Factors influencing trends in the size of horn-like structures (i.e., antlers, horns, and pronghorns) of North American ungulates is a controversial topic, with varied sociological and biological implications. Recent studies on trends in horn and antler size in trophy ungulates in North America have revealed almost universal, yet subtle declines in horn and antler size over the past century. Understanding these trends, and the factors that influence them is not only important in understanding the growth and ecology of ungulates, but also an important issue for wildlife management.
Horn size has important biological implications; size is heritable and positively influences reproductive success. Although there are others, there are 3 primary factors that influence horn size: age; nutrition; and genetics. Growth rate of horns decreases with age, but horn size increases because horns are not shed annually and continue to grow throughout an individual’s lifetime. Horns are energetically costly to produce and maintain, and when forage quality or quantity is poor, individuals often allocate a greater amount of their energy to the growth and maintenance of other tissues, sacrificing investment in horn growth. Finally, genetics play an important role in determining horn size, and can influence the overall size and symmetry of horns.
Sociologically, horn size also holds aesthetic value to both hunters and recreationists. Hunters and hunter conservation organizations are the foundation of the North American Model of Wildlife Management. The desire to harvest males with large horns is common among North American hunters, which has created concern as to whether harvest of trophy animals influences horn size among populations through time. The inherent sociological and biological importance of horn-like structures makes identifying temporal trends and the underlying factors influencing them important in the management of ungulates.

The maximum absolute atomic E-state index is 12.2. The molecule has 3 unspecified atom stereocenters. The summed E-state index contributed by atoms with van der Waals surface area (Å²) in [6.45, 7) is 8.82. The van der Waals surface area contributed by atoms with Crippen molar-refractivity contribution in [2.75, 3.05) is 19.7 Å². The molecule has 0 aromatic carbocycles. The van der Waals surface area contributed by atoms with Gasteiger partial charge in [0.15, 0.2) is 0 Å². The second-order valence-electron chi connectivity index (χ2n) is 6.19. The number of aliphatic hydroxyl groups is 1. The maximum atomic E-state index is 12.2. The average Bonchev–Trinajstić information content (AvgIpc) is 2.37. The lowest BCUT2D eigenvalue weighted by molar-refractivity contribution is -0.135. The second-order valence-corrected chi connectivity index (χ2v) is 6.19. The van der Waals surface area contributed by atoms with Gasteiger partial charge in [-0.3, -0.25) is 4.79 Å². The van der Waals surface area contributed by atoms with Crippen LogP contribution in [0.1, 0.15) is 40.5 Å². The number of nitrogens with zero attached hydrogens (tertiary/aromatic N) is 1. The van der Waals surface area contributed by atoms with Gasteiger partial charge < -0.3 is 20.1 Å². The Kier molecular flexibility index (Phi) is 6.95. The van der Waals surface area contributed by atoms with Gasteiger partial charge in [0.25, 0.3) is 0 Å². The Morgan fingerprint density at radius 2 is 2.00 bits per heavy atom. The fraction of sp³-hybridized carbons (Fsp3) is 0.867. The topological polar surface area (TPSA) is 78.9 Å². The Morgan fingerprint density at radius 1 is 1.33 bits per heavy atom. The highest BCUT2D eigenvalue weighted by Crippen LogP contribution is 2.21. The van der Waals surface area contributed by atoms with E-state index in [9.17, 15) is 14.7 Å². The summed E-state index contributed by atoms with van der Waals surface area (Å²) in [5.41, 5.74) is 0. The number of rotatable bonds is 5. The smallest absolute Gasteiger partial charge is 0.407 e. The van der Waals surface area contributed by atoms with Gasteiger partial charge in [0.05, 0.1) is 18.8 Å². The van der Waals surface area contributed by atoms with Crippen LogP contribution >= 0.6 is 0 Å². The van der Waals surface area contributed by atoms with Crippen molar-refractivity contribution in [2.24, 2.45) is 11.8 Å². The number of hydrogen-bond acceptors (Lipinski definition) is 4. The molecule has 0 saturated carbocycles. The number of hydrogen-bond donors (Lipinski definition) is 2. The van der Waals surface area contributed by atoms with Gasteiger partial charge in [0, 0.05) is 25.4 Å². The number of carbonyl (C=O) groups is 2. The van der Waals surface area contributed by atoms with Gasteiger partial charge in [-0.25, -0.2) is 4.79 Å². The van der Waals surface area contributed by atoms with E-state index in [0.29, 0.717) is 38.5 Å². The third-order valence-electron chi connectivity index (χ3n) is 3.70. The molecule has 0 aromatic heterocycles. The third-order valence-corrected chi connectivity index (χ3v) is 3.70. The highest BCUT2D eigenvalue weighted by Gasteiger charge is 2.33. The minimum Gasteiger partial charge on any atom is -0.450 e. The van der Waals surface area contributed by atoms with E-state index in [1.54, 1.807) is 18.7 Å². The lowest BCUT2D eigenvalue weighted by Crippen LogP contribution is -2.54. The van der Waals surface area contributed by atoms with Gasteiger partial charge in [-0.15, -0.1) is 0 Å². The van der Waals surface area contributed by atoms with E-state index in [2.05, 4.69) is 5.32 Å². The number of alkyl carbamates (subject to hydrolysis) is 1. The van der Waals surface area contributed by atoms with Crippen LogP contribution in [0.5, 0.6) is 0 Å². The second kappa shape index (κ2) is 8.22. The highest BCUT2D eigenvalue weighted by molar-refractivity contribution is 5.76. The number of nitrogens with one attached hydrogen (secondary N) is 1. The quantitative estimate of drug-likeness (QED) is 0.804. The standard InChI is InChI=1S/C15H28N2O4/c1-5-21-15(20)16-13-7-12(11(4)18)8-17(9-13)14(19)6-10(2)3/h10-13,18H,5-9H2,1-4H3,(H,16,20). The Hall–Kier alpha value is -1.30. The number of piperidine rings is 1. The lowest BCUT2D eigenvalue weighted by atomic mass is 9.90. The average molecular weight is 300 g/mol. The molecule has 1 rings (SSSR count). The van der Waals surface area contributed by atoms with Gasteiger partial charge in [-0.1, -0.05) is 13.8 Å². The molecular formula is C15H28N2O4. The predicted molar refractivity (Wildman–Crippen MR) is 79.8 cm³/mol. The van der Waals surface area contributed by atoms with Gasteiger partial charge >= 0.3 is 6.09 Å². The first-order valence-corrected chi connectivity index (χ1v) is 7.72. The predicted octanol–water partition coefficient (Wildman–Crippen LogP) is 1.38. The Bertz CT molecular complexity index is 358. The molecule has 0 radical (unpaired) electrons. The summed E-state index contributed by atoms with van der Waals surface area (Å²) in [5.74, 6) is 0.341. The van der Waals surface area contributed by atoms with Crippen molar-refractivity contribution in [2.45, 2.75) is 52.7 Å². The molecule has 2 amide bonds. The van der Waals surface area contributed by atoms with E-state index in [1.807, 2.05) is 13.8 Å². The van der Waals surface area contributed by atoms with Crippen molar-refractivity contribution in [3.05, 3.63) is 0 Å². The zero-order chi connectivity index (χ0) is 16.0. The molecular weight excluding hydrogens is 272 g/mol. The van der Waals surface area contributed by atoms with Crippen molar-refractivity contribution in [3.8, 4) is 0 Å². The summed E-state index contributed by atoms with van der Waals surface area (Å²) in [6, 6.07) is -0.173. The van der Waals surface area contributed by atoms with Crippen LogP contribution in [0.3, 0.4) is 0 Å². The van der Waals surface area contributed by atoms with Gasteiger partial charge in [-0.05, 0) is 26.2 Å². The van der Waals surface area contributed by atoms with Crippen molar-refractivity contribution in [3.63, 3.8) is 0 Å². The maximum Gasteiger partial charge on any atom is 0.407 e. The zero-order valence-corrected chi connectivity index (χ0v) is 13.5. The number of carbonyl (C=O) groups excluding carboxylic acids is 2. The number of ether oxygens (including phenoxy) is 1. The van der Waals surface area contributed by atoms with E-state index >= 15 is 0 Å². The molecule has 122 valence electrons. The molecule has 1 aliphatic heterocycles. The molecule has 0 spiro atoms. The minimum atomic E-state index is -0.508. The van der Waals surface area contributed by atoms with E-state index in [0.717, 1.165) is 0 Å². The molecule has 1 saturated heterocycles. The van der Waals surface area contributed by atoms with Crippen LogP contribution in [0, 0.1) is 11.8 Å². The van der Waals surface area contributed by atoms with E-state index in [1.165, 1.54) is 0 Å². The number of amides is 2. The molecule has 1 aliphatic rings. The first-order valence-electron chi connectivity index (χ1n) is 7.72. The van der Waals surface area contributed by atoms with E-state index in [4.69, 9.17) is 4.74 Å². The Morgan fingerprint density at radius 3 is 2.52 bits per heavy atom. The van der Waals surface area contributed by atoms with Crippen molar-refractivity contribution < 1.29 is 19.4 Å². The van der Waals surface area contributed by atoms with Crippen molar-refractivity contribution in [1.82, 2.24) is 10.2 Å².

Our goal is to identify and understand temporal trends in horn size of Rocky Mountain bighorn (Ovis canadensis canadensis), desert bighorn (Ovis canadensis nelsoni), and northern thinhorn sheep (Ovis dalli) throughout western North America. Wildlife agencies routinely collect data on size and age of harvested sheep, thereby yielding valuable datasets. The long-term harvest records of bighorn and thinhorn sheep maintained by wildlife agencies have yet to be synthesized and analyzed in a consistent fashion; therefore, our effort will seek synthesize those records and evaluate factors responsible for any underlying trends in size, with specific relevance to climate, harvest practices, and population characteristics.
Addressing questions associated with selective harvest can be difficult, however, because changes to horn and antler sizes in response to harvest can take decades to manifest, age and nutrition can override genetic contributions. Using harvest data collected from wildlife agencies across North America, we will evaluate the following hypotheses: